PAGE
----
One of the benefits of technology has been an increase in the means available for people to stay in touch. While families once had to wait weeks, sometimes months, for letters to arrive, contact is now available from almost any part of the world at any time. This not only allows more opportunities to feel included, connected, and involved but also more chances to give and provide support, assess others’ needs, determine their states of mind, and work to resolve conflicts.
However, availability for contact isn’t always a good thing. For example, it used to be that estrangements between parents and their adult children were done far more privately. Prior to the existence of social media or the rapid transmission of the internet, one could be estranged from a child or parent, and the only people who would hear about it might be whomever the parents wanted to tell and the close circle of confidants of the estranged adult child. For all the anguish it caused, an estrangement could mean a fairly clean break, however painful, for both the parent and the child. People would cut off contact and perhaps never be heard from again, unless or until they reconciled.
Social-media communications have stood all that on its head. In my practice, where I specialize in parental estrangement, I’ve seen how commonly social media is used by adult children to:
Publicize their estrangement, eliciting the feedback of known others and perfect strangers;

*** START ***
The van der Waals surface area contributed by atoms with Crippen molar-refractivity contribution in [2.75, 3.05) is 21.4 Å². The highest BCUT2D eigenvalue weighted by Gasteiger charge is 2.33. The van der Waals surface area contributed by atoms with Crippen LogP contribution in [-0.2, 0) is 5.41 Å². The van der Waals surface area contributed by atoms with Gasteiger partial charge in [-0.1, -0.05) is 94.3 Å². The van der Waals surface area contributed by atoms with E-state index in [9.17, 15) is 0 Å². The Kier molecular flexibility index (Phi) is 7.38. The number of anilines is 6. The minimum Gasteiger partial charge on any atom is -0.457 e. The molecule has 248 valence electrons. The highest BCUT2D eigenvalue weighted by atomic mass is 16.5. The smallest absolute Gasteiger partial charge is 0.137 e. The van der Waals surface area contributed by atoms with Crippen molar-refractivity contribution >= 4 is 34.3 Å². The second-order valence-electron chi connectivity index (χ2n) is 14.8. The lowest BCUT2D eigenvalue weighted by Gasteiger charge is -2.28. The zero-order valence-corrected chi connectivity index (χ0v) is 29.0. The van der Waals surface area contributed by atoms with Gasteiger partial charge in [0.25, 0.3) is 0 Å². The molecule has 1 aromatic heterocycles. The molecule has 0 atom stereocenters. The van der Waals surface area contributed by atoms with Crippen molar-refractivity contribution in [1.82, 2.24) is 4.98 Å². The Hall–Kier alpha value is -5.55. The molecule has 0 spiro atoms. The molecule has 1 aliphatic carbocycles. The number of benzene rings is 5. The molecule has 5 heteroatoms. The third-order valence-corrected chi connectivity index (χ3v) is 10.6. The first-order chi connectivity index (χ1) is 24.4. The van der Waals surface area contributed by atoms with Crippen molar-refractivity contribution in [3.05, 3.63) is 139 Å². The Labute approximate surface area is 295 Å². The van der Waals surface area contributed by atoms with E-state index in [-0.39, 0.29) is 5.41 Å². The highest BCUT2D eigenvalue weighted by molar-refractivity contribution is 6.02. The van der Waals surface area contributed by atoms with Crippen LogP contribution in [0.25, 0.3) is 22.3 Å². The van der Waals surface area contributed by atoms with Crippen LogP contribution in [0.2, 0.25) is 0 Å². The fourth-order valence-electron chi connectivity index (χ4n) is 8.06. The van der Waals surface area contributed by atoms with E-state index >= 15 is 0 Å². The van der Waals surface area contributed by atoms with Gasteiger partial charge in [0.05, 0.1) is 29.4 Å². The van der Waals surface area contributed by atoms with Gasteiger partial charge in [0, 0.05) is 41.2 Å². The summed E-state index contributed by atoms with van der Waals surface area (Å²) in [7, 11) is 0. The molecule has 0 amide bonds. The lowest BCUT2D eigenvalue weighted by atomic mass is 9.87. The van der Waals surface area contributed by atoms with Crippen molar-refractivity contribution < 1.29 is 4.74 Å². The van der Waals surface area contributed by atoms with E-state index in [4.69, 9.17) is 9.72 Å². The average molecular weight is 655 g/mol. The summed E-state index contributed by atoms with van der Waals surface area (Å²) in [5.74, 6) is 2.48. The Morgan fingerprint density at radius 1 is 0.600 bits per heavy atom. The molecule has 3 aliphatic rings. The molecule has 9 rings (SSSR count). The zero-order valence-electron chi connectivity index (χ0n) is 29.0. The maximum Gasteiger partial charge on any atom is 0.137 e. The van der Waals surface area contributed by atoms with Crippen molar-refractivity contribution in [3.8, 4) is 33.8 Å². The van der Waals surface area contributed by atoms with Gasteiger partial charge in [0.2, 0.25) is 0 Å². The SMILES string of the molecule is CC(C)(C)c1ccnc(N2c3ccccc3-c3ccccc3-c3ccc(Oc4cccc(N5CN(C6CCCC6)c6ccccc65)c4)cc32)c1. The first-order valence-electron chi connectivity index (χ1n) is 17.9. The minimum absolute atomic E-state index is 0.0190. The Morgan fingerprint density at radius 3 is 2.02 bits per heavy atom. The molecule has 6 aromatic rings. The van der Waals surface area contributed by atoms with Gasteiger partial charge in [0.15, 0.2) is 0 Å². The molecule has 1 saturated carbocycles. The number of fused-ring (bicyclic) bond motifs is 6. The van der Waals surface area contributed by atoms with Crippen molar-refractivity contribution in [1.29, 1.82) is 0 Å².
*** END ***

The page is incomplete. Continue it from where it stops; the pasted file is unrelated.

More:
Hurt the parent, intentionally or unintentionally by posting photos of the estranged child, their children, or other non-estranged family members, stepparents, or family friends;
End access to the adult child by unfriending the parent;
List stepmothers or stepfathers, but not the biological parent, as family members;
In the case of adoptive parents, list only the birth mother and not the adoptive mother as the mother
Isolate the parent by announcing such critical events as births, parties, or weddings through social media while not letting the parent know directly; and
Provide other motivated friends or family members with information to hurt or malign the estranged parent.
On the other hand, social media also allows a motivated parent to:
Hurt or punish an estranged adult child through the same means, such as involving other family members in criticizing or isolating the estranged adult child
Encourage other friends or family members to avoid events where the parent isn’t invited
Express lack of empathy with the estranged adult child’s legitimate complaints
Shame the estranged adult child for their decision to estrange
In other words, at the same time that social media provides numerous formats for feeling included by a parent or an adult child, it generates an equally high number of ways for family members to feel hurt or excluded.
This suffering is exacerbated by the constant opportunity for comparison that social media creates. Family members can feel hurt or humiliated, not only by lack of contact but also by the many ways in which they can compare themselves negatively to more fortunate peers or family members, some of whom are still active with the estranged family member on Facebook or other forms of social media.
Many of the estranged parents in my practice learn of such important events as upcoming weddings, births, college acceptances, or graduations from non-estranged family members or friends. In those cases, the parent not only has the sadness of feeling excluded but also the humiliation of learning of these events from those closer to the adult child than the parents themselves.
Whether you are the parent or the adult child, social media has the capacity to radically increase suffering in estranged families. Proceed with care and caution.
~Dr. Joshua Coleman